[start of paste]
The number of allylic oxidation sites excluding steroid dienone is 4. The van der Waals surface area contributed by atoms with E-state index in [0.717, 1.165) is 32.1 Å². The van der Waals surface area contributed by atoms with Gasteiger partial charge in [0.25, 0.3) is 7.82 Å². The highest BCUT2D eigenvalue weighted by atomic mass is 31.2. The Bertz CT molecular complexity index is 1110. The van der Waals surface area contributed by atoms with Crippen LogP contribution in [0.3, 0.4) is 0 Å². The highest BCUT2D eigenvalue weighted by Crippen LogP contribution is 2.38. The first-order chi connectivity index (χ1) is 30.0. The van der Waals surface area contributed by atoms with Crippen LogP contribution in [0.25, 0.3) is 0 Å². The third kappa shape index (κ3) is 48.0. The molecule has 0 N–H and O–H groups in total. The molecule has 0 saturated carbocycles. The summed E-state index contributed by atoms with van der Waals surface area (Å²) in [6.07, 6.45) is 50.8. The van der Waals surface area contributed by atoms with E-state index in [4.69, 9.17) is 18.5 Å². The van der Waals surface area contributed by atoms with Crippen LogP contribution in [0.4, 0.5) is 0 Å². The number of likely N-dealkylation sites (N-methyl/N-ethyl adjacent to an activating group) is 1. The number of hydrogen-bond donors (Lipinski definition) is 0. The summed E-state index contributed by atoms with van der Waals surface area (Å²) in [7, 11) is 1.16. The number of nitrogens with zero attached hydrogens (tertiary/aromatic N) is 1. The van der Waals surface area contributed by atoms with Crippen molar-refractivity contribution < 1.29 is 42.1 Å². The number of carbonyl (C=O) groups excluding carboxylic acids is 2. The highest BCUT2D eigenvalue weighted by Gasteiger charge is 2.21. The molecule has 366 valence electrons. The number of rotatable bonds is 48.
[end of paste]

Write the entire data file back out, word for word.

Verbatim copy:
The number of allylic oxidation sites excluding steroid dienone is 4. The van der Waals surface area contributed by atoms with E-state index in [0.717, 1.165) is 32.1 Å². The van der Waals surface area contributed by atoms with Gasteiger partial charge in [0.25, 0.3) is 7.82 Å². The highest BCUT2D eigenvalue weighted by atomic mass is 31.2. The Bertz CT molecular complexity index is 1110. The van der Waals surface area contributed by atoms with Crippen LogP contribution in [0.3, 0.4) is 0 Å². The highest BCUT2D eigenvalue weighted by Crippen LogP contribution is 2.38. The first-order chi connectivity index (χ1) is 30.0. The van der Waals surface area contributed by atoms with Crippen LogP contribution in [0.25, 0.3) is 0 Å². The third kappa shape index (κ3) is 48.0. The molecule has 0 N–H and O–H groups in total. The molecule has 0 saturated carbocycles. The summed E-state index contributed by atoms with van der Waals surface area (Å²) in [6.07, 6.45) is 50.8. The van der Waals surface area contributed by atoms with E-state index in [4.69, 9.17) is 18.5 Å². The van der Waals surface area contributed by atoms with Crippen LogP contribution in [0.4, 0.5) is 0 Å². The number of likely N-dealkylation sites (N-methyl/N-ethyl adjacent to an activating group) is 1. The number of hydrogen-bond donors (Lipinski definition) is 0. The summed E-state index contributed by atoms with van der Waals surface area (Å²) in [7, 11) is 1.16. The number of nitrogens with zero attached hydrogens (tertiary/aromatic N) is 1. The van der Waals surface area contributed by atoms with Crippen molar-refractivity contribution < 1.29 is 42.1 Å². The number of carbonyl (C=O) groups excluding carboxylic acids is 2. The highest BCUT2D eigenvalue weighted by Gasteiger charge is 2.21. The molecule has 366 valence electrons. The number of rotatable bonds is 48.